In this guide, we’ll look at what makes content “thin” and why having thin content on your site is a bad thing. We’ll also share some simple tactics that you can use to give your content more value to searchers and avoid having to deal with a penalty.
What is thin content? Thin content can be identified as low quality pages that add little to no value to the reader. Examples of thin content include duplicate pages, automatically generated content or doorway pages.
The best way to measure the quality of your content is through user satisfaction. If visitors quickly bounce from your page, it likely doesn’t provide the value they were looking for.
Google’s initial Panda update was targeted primarily at content farms – sites with a massive amount of content written purely for the purpose of ranking well in search and attracting as much traffic as possible.
You’ve probably clicked your way onto a content farm before – most of us have. The content is typically packed with keywords and light on factual information, giving it big relevancy for a search engine but little value for an actual reader.
The original Panda update also targeted scraper websites – sites that “scraped” text from other websites and reposted it as their own, lifting the work of other people to generate their own search traffic.
As Panda updates keep rolling out, the focus has switched from content farms and scraper sites to websites that offer “thin” content – content that’s full of keywords and copy, but light on any real information.
A great way to think of content is as search engine food. The more unique content your website offers search engines, the more satisfied they are and the higher you will likely rank for the keywords your on-page content mentions.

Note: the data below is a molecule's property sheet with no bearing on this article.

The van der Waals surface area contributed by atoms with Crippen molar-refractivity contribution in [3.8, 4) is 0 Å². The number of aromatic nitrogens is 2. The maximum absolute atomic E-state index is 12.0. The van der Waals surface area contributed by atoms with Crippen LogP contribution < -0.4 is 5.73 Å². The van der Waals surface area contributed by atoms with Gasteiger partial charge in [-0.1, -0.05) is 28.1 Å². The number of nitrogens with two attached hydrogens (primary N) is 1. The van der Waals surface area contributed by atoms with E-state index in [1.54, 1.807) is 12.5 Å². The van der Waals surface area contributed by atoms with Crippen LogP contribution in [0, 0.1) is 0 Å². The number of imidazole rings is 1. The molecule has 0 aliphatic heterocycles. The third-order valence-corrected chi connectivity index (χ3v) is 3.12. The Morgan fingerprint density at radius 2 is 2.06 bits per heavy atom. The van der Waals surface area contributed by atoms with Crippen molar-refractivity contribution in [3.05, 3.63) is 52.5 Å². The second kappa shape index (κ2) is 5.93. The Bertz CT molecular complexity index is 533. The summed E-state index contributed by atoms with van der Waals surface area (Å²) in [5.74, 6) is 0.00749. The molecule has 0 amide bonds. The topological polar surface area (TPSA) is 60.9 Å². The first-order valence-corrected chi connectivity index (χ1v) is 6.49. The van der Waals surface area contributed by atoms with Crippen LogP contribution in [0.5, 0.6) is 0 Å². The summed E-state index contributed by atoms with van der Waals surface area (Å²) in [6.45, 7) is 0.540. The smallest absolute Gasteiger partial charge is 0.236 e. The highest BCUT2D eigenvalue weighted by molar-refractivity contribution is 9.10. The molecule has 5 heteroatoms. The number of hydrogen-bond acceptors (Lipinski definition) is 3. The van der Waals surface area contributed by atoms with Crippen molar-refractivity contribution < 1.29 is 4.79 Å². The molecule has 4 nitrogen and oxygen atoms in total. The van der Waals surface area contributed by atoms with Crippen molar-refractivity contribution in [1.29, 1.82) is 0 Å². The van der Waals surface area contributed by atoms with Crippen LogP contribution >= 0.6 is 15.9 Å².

Offer little food and you’ll provide little for Google to use to understand the focus of your site’s content. As a result, you’ll be outranked for your target search keywords by other websites that offer more detailed, helpful and informative content.
How can Google tell if content is thin? Google’s index includes more than 30 trillion pages, making it impossible to check every page for thin content by hand. While some websites are occasionally subject to a manual review by Google, most content is judged for its value algorithmically.
The ultimate judge of a website’s content is its audience – the readers that visit the site and actually read its content. If the content is good, they’ll probably stay on the website and keep reading; if it’s bad, there’s a good chance they’ll leave.
The length of your content isn’t necessarily an indicator of its “thinness”. As Stephen Kenwright explains at Search Engine Watch, a 2,000 word article on EzineArticles is likely to offer less value to readers than a 500 word blog post by a real expert.
One way Google can algorithmically judge the value of a website’s content is using a metric called “time to long click”. A long click is when a user clicks on a search result and stays on the website for a long time before returning to Google’s search page.
Think about how you browse a website when you discover great quality content. If a blog post or article is particularly engaging, you don’t just read for a minute or two – you click around the website and view other content as well.
A short click, on the other hand, is when a user clicks on a search result and almost immediately returns to Google’s search results page. From here, they might click on another result, indicating to Google that the first result didn’t provide much value.
Should you be worried about thin content? The best measure of your content’s value is user satisfaction. If users stay on your website for a long time after clicking onto it from Google’s search results pages, it probably has high quality, “thick” content that Google likes."